Difficulties of the Madagascar hypothesis:
    1) Most slaves in Brazil came from the African Atlantic coast, some came from Mozambique, from Madagascar if there were any they would be rare.
    2) I think that the Polynesians of Madagascar would have African mix, and they came from northwest Indonésia, or a restricted area of southern Borneo, where this Polynesian Y chromosome will have a low frequency.
    Thank you!

    I will add that the C-M38 is a Papuan haplogroup, so even if autosomally they clustered with Borneans on their PCA, the Y-DNA points towards Melanesia (and Polynesia).

  13. #349
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    Last edited by Gentica277282; 08-12-2022 at 08:35 PM.
    Target: Me
    Distance: 1.4392% / 0.01439195
    36.0 TUR_Tepecik_Ciftlik_N
    22.2 Iberomaurusian
    22.0 SYR_Tell_Qarassa_Early_Antiquity
    13.4 COG_Kindoki_230BP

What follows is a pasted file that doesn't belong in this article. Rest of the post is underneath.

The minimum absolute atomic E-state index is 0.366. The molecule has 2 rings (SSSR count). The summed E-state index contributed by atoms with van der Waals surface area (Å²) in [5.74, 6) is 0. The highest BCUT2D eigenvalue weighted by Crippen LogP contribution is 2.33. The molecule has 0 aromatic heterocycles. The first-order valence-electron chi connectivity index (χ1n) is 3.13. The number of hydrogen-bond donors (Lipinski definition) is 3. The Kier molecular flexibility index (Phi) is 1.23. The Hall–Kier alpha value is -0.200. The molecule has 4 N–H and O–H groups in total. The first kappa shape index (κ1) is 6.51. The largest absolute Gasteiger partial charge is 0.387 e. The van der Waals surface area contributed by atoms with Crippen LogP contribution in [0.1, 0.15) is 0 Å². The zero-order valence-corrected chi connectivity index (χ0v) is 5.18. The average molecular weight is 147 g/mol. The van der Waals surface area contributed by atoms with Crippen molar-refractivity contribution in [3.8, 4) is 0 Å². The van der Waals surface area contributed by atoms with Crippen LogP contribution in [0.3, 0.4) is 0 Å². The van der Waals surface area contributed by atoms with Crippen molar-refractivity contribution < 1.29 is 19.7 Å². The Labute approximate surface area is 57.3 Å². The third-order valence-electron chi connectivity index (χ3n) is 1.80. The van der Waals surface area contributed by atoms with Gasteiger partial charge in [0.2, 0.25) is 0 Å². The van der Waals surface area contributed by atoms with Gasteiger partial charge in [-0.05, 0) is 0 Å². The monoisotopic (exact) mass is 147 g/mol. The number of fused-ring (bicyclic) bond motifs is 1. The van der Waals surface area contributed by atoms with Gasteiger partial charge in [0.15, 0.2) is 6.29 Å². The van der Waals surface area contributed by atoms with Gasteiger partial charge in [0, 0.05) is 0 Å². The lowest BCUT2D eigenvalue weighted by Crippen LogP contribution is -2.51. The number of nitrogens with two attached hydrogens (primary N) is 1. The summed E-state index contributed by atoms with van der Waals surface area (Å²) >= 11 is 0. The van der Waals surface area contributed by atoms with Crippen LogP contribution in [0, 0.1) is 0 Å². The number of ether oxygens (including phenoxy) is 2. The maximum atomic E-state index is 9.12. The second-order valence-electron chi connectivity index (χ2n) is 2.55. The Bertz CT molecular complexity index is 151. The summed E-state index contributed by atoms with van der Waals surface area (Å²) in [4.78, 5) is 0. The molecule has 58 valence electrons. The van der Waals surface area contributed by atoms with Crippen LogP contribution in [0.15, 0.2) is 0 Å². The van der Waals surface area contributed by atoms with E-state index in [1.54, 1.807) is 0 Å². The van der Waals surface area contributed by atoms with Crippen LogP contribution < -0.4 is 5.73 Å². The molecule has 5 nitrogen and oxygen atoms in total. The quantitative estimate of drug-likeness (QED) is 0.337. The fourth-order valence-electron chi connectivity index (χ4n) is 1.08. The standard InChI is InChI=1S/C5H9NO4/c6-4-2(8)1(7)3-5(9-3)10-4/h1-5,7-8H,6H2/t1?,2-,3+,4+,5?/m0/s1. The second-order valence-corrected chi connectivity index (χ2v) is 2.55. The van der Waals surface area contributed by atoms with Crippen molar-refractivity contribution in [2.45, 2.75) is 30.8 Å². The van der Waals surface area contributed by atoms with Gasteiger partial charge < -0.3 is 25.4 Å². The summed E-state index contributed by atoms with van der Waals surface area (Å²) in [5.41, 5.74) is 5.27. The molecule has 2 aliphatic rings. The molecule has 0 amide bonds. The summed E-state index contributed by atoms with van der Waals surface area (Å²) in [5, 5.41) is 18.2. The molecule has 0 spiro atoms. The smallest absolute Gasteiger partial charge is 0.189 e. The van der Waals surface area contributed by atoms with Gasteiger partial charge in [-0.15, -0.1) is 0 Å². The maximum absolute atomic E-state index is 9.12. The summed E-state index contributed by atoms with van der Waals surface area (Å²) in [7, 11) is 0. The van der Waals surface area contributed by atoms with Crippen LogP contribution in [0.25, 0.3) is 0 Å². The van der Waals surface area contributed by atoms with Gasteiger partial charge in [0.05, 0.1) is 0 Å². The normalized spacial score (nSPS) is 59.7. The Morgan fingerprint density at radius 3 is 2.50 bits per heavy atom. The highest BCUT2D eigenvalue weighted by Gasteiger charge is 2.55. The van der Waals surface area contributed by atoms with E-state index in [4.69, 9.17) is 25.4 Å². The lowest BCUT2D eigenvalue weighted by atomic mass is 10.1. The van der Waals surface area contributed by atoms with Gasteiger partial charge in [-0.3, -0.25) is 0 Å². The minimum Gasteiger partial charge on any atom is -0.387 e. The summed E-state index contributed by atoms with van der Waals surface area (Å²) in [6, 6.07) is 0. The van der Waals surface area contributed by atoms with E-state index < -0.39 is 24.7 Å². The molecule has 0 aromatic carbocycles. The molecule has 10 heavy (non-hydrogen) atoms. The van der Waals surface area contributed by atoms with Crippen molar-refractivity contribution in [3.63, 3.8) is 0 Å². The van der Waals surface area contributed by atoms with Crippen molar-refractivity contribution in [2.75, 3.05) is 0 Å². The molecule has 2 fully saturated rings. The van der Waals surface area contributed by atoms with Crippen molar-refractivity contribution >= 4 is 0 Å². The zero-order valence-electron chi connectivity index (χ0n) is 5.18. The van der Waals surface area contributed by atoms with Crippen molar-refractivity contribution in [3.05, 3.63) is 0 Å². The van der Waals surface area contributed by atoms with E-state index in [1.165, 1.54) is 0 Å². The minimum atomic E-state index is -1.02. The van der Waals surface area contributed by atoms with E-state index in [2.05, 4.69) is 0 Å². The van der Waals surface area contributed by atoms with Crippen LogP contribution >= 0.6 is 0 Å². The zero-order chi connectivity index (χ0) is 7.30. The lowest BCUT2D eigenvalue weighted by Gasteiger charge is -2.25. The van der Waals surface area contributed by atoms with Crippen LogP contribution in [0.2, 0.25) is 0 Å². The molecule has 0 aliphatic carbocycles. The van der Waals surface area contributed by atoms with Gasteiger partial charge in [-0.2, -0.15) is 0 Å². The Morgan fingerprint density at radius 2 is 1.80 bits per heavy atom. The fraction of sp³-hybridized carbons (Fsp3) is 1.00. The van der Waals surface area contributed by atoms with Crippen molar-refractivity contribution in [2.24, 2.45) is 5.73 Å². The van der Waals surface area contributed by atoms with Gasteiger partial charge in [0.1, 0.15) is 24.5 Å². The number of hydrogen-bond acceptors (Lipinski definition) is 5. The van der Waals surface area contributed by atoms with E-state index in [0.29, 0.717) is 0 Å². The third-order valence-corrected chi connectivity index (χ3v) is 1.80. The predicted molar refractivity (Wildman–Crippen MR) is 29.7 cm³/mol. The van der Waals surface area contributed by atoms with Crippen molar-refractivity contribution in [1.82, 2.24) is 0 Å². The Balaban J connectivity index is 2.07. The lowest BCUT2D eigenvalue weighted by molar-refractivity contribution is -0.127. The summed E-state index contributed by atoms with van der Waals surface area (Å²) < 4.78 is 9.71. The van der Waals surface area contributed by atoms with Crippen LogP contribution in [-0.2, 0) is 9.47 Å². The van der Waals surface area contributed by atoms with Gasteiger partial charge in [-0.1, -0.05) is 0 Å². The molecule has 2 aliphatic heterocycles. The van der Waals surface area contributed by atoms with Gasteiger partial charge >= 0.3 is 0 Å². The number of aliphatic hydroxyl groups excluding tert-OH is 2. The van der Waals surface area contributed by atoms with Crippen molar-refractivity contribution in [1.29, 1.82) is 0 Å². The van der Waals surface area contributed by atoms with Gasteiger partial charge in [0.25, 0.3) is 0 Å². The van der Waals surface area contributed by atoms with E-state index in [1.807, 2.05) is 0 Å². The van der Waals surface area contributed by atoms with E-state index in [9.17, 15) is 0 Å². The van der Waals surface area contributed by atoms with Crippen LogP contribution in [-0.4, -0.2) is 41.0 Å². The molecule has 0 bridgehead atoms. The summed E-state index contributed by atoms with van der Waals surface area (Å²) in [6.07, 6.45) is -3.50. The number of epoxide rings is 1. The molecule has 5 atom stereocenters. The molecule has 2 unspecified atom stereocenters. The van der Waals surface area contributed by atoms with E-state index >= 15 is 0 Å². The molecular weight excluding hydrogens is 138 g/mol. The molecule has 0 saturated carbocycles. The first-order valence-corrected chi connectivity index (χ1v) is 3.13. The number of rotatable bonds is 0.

5.8 Steppe_Pastoralist
    0.6 Iran_Neolithic

    Target: Me
    Distance: 1.5117% / 0.01511723
    41.8 MAR_LN
    24.6 SYR_Tell_Qarassa_Early_Antiquity
    13.8 COG_Kindoki_230BP
    10.8 Iberomaurusian
    5.0 Caucasus_Hunter-gatherer
    4.0 Steppe_Pastoralist

    R11109 MALE 1 CE 1749.5 400 CE ARCHAEOLOGY Isola_Sacra Y-DNA: J-Y15222 mtDNA: X2m'n

  14. #350
    Quote Originally Posted by Gentica277282 View Post
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    "the bASN [=Papuans and the like]-specific alleles share a deep root with the Africans ."

    Genetic connections and convergent evolution of tropical indigenous peoples in Asia,
    https://doi.org/10.1093/molbev/msab361